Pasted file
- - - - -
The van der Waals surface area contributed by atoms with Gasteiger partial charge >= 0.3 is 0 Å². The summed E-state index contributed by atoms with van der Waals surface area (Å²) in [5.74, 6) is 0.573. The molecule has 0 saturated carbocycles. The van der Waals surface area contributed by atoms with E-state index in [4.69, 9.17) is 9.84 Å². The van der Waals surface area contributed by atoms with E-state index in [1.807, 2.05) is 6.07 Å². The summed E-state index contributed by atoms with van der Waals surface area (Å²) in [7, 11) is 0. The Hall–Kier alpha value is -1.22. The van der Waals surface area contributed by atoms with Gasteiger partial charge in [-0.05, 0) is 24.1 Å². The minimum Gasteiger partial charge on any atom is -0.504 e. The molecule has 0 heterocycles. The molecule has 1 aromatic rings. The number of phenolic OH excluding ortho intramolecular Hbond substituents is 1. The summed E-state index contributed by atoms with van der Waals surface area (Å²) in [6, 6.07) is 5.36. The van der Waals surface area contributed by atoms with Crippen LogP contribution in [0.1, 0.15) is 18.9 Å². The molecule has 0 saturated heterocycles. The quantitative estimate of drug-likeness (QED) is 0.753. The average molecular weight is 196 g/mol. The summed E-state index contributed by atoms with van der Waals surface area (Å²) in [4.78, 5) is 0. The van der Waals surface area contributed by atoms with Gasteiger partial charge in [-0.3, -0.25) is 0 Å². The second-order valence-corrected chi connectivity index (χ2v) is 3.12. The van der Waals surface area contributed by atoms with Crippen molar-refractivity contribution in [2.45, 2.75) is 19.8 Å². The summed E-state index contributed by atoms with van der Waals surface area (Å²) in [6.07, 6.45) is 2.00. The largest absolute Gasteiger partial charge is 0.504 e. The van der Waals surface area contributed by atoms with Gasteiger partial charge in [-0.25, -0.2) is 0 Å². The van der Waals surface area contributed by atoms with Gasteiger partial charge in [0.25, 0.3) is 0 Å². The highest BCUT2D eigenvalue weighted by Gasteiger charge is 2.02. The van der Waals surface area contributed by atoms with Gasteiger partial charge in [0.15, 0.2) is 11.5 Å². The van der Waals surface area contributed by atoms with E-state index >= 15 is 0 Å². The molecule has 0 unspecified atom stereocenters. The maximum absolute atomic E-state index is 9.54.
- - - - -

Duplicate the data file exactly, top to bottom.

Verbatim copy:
The van der Waals surface area contributed by atoms with Gasteiger partial charge >= 0.3 is 0 Å². The summed E-state index contributed by atoms with van der Waals surface area (Å²) in [5.74, 6) is 0.573. The molecule has 0 saturated carbocycles. The van der Waals surface area contributed by atoms with E-state index in [4.69, 9.17) is 9.84 Å². The van der Waals surface area contributed by atoms with E-state index in [1.807, 2.05) is 6.07 Å². The summed E-state index contributed by atoms with van der Waals surface area (Å²) in [7, 11) is 0. The Hall–Kier alpha value is -1.22. The van der Waals surface area contributed by atoms with Gasteiger partial charge in [-0.05, 0) is 24.1 Å². The minimum Gasteiger partial charge on any atom is -0.504 e. The molecule has 0 heterocycles. The molecule has 1 aromatic rings. The number of phenolic OH excluding ortho intramolecular Hbond substituents is 1. The summed E-state index contributed by atoms with van der Waals surface area (Å²) in [6, 6.07) is 5.36. The van der Waals surface area contributed by atoms with Crippen LogP contribution in [0.1, 0.15) is 18.9 Å². The molecule has 0 saturated heterocycles. The quantitative estimate of drug-likeness (QED) is 0.753. The average molecular weight is 196 g/mol. The summed E-state index contributed by atoms with van der Waals surface area (Å²) in [4.78, 5) is 0. The van der Waals surface area contributed by atoms with Gasteiger partial charge in [-0.3, -0.25) is 0 Å². The second-order valence-corrected chi connectivity index (χ2v) is 3.12. The van der Waals surface area contributed by atoms with Crippen molar-refractivity contribution in [2.45, 2.75) is 19.8 Å². The summed E-state index contributed by atoms with van der Waals surface area (Å²) in [6.07, 6.45) is 2.00. The largest absolute Gasteiger partial charge is 0.504 e. The van der Waals surface area contributed by atoms with Gasteiger partial charge in [-0.25, -0.2) is 0 Å². The van der Waals surface area contributed by atoms with Gasteiger partial charge in [0.25, 0.3) is 0 Å². The highest BCUT2D eigenvalue weighted by Gasteiger charge is 2.02. The van der Waals surface area contributed by atoms with Gasteiger partial charge in [0.15, 0.2) is 11.5 Å². The van der Waals surface area contributed by atoms with E-state index >= 15 is 0 Å². The molecule has 0 unspecified atom stereocenters. The maximum absolute atomic E-state index is 9.54.